However its more south of where I live unfortunatly.
By netchicken: posted on 23-11-2006

Are they claiming global warming?
By Venus: posted on 28-11-2006

Nope, not really :)

A couple of years ago a huge iceshelf broke off antarctica (called romatically B-22 or something).

I think its this one

... Quote:
Recent Moderate Resolution Imaging Spectroradiometer (MODIS) satellite imagery analyzed at the University of Colorado's National Snow and Ice Data Center revealed that the northern section of the Larsen B ice shelf, a large floating ice mass on the eastern side of the Antarctic Peninsula, has shattered and separated from the continent.

The shattered ice formed a plume of thousands of icebergs adrift in the Weddell Sea. A total of about 3,250 km2 of shelf area disintegrated in a 35-day period beginning on 31 January 2002. Over the last five years, the shelf has lost a total of 5,700 km2, and is now about 40 percent the size of its previous minimum stable extent.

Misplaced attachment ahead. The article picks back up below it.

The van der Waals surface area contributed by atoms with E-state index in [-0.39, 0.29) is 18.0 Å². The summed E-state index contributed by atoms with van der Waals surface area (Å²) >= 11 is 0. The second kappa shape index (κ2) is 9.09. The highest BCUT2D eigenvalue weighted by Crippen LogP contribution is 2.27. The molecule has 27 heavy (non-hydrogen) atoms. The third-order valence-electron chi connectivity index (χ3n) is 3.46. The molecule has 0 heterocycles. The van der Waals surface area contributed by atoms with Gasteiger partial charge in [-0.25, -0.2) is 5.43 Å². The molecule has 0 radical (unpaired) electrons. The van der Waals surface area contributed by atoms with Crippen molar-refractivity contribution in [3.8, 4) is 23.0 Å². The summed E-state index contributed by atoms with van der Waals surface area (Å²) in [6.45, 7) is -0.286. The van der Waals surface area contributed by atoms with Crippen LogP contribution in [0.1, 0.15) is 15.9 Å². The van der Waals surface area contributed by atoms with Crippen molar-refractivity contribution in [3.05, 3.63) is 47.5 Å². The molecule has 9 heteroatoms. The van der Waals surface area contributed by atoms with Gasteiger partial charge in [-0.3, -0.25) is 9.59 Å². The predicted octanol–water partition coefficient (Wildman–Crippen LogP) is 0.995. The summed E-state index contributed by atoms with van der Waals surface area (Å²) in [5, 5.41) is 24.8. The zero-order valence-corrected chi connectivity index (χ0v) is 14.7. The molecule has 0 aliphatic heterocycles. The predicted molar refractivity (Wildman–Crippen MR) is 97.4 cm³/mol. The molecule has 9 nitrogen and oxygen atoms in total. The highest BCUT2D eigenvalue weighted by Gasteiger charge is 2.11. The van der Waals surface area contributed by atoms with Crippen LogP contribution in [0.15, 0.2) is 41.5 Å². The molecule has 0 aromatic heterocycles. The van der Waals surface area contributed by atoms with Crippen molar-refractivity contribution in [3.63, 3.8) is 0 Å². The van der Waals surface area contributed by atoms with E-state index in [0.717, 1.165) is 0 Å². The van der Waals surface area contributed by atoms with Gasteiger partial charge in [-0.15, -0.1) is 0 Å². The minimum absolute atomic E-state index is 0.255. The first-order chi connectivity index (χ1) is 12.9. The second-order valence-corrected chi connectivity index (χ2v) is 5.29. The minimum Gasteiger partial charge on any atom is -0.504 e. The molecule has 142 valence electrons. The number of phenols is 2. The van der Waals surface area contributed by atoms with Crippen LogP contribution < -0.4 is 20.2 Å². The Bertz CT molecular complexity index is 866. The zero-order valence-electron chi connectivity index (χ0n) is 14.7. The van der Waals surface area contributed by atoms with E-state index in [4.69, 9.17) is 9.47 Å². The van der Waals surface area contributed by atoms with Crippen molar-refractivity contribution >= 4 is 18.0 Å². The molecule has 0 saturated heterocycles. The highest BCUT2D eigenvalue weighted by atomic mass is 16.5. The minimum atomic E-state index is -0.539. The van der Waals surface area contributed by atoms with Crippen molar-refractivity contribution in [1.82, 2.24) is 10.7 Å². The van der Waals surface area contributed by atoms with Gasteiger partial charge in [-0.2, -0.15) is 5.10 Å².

Ice shelves are thick plates of ice, fed by glaciers, that float on the ocean around much of Antarctica. The Larsen B shelf was about 220 m thick.

Based on studies of ice flow and sediment thickness beneath the ice shelf, scientists believe that it existed for at least 400 years prior to this event, and likely existed since the end of the last major glaciation 12,000 years ago

However they did refer to this...

... Quote:
This is the largest single event in a series of retreats by ice shelves in the Peninsula over the last 30 years. The retreats are attributed to a strong climate warming in the region.